Abstract Edit

Hampe's "Visual Evidence" is a discussion of how to create a visual piece and what sort of topics should be represented by a visual medium. Hampe tells anecdotes of how his experiences of filmmaking help illustrate his argument. The main argument is that not every piece can be best represented by visuals. If your piece doesn't have the proper components to get your point across or if it could be better made in a different medium, then you shouldn't be using video.

Key Concepts Edit

With this particular reading, documentaries are the main visual medium discussed. Many documentaries have expert commentary to back up the claims and provide credibility. However, a documentary is a visual argument. Having people in your documentary telling you the argument of the documentary isn't very powerful. Hampe is saying that a visual medium needs visual evidence! Watching people talking about something and reading people's quotes on that same topic are just as powerful. As Hampe says, we need to "[r]ecognize that some ideas just aren't visual ideas...[a]nd there's nothing wrong with that. Unless you try to force them to become a documentary." This is a topic we've discussed in class, too. Mainly in the audio project, many people were asked why their piece was best represented in sound. Keeping the medium in mind is very important. We might not always know what the best medium is at first, but we should always strive to find this best way of making an argument and pursue it, while not being afraid to switch if we need to.

Examples Edit

Since the reading has so many examples of its own, I'm going to refer to one of them.

One example Hampe uses to get this point across is a list of different sentences you want to record. So, imagine you have a script and it wants to portray this point. The first is "the boy runs toward the camera." This would be easy to film as you point a camera at a boy and tell him to run. The next is "the frightened boy runs toward the camera." With facial expressions, the frightened adjective could probably be conveyed. Next, however, is "the intelligent boy runs toward the camera." Now this is much more difficult because there's no way to quickly show that someone is intelligent without already establishing the fact prior. The same idea applies for the following examples: "Economics is the dismal science" and "On Tuesday, the mail didn't come".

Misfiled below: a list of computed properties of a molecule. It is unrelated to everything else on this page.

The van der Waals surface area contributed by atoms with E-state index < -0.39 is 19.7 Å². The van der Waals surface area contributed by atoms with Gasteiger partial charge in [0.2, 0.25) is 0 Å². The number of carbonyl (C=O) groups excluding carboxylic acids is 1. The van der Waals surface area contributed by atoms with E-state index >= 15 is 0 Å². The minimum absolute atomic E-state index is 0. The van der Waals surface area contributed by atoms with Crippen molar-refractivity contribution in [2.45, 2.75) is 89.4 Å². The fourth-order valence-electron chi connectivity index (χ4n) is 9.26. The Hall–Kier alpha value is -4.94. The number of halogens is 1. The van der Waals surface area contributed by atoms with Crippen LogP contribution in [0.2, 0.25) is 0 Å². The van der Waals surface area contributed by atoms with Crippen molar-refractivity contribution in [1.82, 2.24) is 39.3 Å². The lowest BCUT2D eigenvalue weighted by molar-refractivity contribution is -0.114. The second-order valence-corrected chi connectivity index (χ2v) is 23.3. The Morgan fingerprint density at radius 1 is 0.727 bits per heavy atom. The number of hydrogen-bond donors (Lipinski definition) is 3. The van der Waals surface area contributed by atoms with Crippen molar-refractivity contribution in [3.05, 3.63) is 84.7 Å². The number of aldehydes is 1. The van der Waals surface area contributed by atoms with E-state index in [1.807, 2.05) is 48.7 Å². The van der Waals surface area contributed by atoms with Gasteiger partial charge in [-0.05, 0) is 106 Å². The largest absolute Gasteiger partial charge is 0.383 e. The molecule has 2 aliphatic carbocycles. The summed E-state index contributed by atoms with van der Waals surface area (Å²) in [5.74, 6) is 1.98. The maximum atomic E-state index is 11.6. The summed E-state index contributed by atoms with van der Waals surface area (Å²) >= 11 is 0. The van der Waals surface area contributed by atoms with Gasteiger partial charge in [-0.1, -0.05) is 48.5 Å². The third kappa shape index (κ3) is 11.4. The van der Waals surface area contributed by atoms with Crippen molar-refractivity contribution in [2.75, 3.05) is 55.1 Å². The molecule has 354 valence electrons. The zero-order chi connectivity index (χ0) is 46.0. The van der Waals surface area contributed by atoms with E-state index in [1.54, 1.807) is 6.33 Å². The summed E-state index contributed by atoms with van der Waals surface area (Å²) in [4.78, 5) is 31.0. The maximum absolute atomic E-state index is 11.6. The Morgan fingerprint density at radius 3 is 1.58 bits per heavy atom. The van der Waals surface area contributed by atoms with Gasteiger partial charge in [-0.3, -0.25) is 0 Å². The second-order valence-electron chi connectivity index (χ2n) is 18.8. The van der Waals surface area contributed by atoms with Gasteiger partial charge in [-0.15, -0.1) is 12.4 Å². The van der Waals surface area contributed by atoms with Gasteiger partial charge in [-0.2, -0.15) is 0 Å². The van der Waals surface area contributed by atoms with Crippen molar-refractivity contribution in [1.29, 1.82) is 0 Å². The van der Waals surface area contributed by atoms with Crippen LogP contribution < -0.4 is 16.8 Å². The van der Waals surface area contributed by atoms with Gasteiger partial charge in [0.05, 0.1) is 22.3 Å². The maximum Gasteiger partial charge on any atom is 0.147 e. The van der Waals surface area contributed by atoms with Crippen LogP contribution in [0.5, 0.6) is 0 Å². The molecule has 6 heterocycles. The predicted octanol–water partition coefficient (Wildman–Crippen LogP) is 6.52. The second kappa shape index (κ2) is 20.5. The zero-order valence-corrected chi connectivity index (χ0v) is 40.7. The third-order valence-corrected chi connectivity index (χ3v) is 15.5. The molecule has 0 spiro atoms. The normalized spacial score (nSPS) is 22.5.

Specific Film Example: Los Calles Hablan Edit

Los Calles Hablan is a documentary film shot in Barcelona, Spain, and it shows how graffiti ties in the city itself and showcases some of the prominent street artists in the city. Based off of Hampe's article, the documentary does a good job in using visual evidence help the audience interpret the documentary. I would say that the documentary does also rely on the interviews, but without the visuals the significance of the street art would not come across. The documentary uses a lot of shots of the different street art around the city. It's truly diverse in many ways and shows that it can be interpreted as art, and I think the documentary takes this visual evidence as a way to challenge viewers into questioning how they view street art. By also showing the artists work on the art, the documentary can show just how long of a process it is and how passionate the artists are about what they do. Telling us they are passionate is one thing, but seeing them work is another.

Relevant Keywords Edit


Resources and Further Reading Edit

  1. Layton-Jones, "Introduction: Visual Collections as Historical Evidence" -This article discusses the use of film collections as historical collections.
  1. Aaltonen, "From Evidence to Re-Enactment: History, Television, and Documentary Film" - Aaltonen explains in his article the evolution of film and documentary, and how there are now more historical documentaries on television and how this relates to academic research.
  2. Parsons, "Digital Stories as a Method for Evidence-Based Practice and Knowledge Co-Creation in Technology-Enhanced Learning for Children with Autism" - This article explores the use of films and visual media to enhance technology learning for children on the autism spectrum.
  3. van Enschot, "The Occurrence and Effects of Verbal and Visual Anchoring of Tropes on the Perceived Comprehensibility and Liking of TV Commercials" - van Enschot explores how television and advertisement viewers perceive ads and their meaning.
  4. Dunat, "Film Space as Mental Space" - Dunat discusses how we perceive images from film as a mental construct based on our perception of what we see on the screen.

Citations Edit

Hampe, "Visual Evidence"

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